The point of this story is still to come. Michael had written a play set in Ruritania, about a prince who is next in line for the throne. But, the prince detests the idea of becoming king and ruling the country. His main interest is training fleas for his flea circus, which is the joy of his life. That is why he hates the idea of becoming king: He would have to give up his flea circus.
Michael explained that the flea circus was a deliberately trivial symbol of this “other world, ” the world of evolutionary purpose. He had rejected the idea of making the heir apparent a musician or painter or heroic figure. He wanted to emphasize that the evolutionary impulse is basically a dislike of all the things that “this world” offers us. He might have expressed it like Villiers de L’Isle Adam’s Axel: “As for living, our servants can do that for us.”
But with his symbol of the prince and his flea circus, Michael was adding another layer of meaning to Axel. The person who is driven by that obscure urge to evolve towards a higher type of man may not have the slightest idea what this evolution is all about. He is not at all sure what he does want. He only knows very clearly that he doesn’t want the kind of life that seems to content the vast majority of his fellow humans. He cannot grasp that his real problem is his deep sense of dissatisfaction with humanity as it exists.
Somerset Maugham wrote about the same problem in The Moon and Sixpence and The Razor‘s Edge, but by making his hero an artist or a natural acetic, he is blurring the outline of the problem, which is that an immense majority of the “higher evolutionary types” have no idea why they find everyday life so dreary and repellent. They feel themselves to be outsiders or misfits, doomed to an unhappiness that seems to have something to do with being born into the wrong world.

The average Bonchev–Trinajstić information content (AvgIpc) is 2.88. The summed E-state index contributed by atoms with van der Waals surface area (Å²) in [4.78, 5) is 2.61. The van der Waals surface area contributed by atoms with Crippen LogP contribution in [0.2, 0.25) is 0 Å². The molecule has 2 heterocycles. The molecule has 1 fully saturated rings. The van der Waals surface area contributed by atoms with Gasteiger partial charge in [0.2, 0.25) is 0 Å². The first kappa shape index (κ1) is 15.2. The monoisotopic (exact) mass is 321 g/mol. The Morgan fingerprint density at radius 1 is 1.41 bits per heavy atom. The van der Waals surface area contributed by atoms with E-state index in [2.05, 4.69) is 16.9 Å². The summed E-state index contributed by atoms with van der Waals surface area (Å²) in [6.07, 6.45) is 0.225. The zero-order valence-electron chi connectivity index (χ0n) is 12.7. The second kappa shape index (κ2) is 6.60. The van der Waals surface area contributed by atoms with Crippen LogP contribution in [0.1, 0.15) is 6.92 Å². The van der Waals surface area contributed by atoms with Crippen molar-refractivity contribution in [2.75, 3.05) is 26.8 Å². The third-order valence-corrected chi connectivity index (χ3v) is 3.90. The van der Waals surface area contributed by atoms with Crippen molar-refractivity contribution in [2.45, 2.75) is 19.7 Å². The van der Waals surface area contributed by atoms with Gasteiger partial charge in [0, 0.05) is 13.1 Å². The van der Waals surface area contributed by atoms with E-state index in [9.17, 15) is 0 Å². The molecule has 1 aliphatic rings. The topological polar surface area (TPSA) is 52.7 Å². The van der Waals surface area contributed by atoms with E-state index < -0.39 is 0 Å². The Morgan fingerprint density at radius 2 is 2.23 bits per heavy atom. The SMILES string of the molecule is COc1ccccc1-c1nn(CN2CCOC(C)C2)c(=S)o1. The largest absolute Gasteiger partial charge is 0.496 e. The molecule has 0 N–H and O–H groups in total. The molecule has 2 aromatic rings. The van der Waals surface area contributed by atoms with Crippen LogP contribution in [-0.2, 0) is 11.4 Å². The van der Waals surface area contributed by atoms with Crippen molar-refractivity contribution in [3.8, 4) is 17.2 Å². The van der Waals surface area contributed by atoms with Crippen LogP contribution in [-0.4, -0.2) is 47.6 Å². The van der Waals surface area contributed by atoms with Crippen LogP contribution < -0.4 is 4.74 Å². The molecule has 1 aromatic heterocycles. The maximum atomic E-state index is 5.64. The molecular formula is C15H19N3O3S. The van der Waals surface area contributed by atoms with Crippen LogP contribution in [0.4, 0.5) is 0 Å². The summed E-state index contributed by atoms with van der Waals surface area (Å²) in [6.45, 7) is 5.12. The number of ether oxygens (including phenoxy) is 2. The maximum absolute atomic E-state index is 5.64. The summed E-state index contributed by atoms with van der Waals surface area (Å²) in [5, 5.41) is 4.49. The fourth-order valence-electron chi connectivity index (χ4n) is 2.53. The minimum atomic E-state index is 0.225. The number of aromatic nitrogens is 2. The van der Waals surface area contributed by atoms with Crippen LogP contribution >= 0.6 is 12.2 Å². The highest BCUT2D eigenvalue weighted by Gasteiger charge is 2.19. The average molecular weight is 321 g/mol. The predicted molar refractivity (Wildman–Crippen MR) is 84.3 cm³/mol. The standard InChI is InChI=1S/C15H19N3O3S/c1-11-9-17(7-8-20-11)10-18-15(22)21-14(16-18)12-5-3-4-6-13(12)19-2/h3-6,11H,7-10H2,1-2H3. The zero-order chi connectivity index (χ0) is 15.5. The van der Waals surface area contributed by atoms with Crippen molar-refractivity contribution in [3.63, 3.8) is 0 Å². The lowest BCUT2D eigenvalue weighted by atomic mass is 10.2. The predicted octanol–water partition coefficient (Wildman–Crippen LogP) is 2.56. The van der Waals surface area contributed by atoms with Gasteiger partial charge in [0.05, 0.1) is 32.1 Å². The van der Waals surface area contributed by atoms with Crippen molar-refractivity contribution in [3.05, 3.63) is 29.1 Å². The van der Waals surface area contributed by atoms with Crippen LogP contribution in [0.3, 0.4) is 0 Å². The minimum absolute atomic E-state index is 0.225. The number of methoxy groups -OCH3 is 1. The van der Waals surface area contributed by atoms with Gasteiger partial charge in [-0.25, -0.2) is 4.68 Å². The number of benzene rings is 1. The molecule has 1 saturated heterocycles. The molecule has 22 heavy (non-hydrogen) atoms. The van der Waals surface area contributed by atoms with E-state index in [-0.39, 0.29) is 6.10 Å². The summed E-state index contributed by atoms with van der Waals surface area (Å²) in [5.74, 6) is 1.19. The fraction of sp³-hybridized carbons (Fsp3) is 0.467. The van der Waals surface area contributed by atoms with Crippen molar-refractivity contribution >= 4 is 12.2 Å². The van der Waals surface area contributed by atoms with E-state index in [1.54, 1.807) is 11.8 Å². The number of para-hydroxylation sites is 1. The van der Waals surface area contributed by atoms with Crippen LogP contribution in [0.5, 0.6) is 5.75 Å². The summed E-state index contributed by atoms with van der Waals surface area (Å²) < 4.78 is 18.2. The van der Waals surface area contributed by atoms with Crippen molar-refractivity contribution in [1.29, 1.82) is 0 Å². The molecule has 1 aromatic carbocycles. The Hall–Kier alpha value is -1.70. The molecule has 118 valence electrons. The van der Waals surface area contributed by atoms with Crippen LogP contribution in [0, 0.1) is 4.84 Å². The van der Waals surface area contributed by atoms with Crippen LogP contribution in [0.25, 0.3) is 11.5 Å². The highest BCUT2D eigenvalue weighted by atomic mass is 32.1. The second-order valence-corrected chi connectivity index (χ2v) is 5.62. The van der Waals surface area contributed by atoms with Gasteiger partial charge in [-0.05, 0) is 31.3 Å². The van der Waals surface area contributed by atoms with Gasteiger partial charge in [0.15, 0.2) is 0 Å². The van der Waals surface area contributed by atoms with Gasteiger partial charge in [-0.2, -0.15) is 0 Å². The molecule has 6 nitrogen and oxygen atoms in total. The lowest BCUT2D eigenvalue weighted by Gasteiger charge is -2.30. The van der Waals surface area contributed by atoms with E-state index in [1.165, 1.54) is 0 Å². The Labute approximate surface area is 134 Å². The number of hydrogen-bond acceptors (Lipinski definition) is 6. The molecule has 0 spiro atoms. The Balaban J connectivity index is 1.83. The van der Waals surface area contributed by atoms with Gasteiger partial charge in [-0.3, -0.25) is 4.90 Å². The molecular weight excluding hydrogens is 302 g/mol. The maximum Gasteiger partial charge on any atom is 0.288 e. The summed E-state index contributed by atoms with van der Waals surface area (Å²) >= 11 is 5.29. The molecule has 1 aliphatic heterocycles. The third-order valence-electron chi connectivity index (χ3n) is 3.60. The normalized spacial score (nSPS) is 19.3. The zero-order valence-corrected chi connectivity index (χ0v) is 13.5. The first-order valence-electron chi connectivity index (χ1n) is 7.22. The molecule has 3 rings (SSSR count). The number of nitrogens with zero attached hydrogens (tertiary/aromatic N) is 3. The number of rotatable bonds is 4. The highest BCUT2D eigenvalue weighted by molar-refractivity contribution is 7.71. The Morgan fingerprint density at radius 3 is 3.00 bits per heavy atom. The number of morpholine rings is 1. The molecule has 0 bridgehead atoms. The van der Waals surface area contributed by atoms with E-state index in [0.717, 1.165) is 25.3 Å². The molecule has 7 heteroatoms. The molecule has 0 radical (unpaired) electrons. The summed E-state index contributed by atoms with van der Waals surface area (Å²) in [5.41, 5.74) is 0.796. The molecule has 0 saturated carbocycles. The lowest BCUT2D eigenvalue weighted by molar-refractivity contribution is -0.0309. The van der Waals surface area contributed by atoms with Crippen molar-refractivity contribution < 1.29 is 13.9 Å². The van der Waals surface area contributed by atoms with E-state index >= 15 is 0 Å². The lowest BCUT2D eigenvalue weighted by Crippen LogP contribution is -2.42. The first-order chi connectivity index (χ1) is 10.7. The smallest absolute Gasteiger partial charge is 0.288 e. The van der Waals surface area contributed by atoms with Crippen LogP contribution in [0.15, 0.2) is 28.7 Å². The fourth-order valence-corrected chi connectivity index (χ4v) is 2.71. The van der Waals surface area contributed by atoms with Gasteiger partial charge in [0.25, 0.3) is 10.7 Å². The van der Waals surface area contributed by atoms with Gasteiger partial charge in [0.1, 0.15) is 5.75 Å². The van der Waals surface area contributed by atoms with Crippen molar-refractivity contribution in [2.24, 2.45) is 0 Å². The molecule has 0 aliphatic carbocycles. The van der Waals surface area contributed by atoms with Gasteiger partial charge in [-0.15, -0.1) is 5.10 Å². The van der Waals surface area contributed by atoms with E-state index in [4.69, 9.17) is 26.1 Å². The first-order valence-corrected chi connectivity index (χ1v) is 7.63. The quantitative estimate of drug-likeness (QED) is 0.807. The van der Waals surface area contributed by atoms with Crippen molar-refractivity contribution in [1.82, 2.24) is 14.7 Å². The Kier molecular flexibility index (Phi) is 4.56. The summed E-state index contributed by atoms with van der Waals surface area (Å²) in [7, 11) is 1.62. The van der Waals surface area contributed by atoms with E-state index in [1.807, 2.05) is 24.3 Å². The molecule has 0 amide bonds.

The credit for creating the first of these outsider-misfits should probably go to Shakespeare with Hamlet. Goethe with Young Werther came a century-and-a-half later, and launched the Romantic movement, with its “world rejection.” Those early “outsiders,” from Hoffmann and Byron to Yeats’ “tragic generation” of the 1890s, felt that the answer lay in accepting that life is a kind of tragic joke, like someone blundering on to a stage set while the play is in progress; the best thing the unhappy misfit can do is to make his apologies and back out as soon as possible.
Michael Byrom may have been a “world rejecter,” but he saw that the underlying problem is the “misfit’s” evolutionary urge. It is a desire for another type of consciousness, connected to the deeper meaning of the universe.
It is because Robert Clarke’s story encapsulates this whole tremendous issue so perfectly that I feel his work has something deeply significant to say to the present time.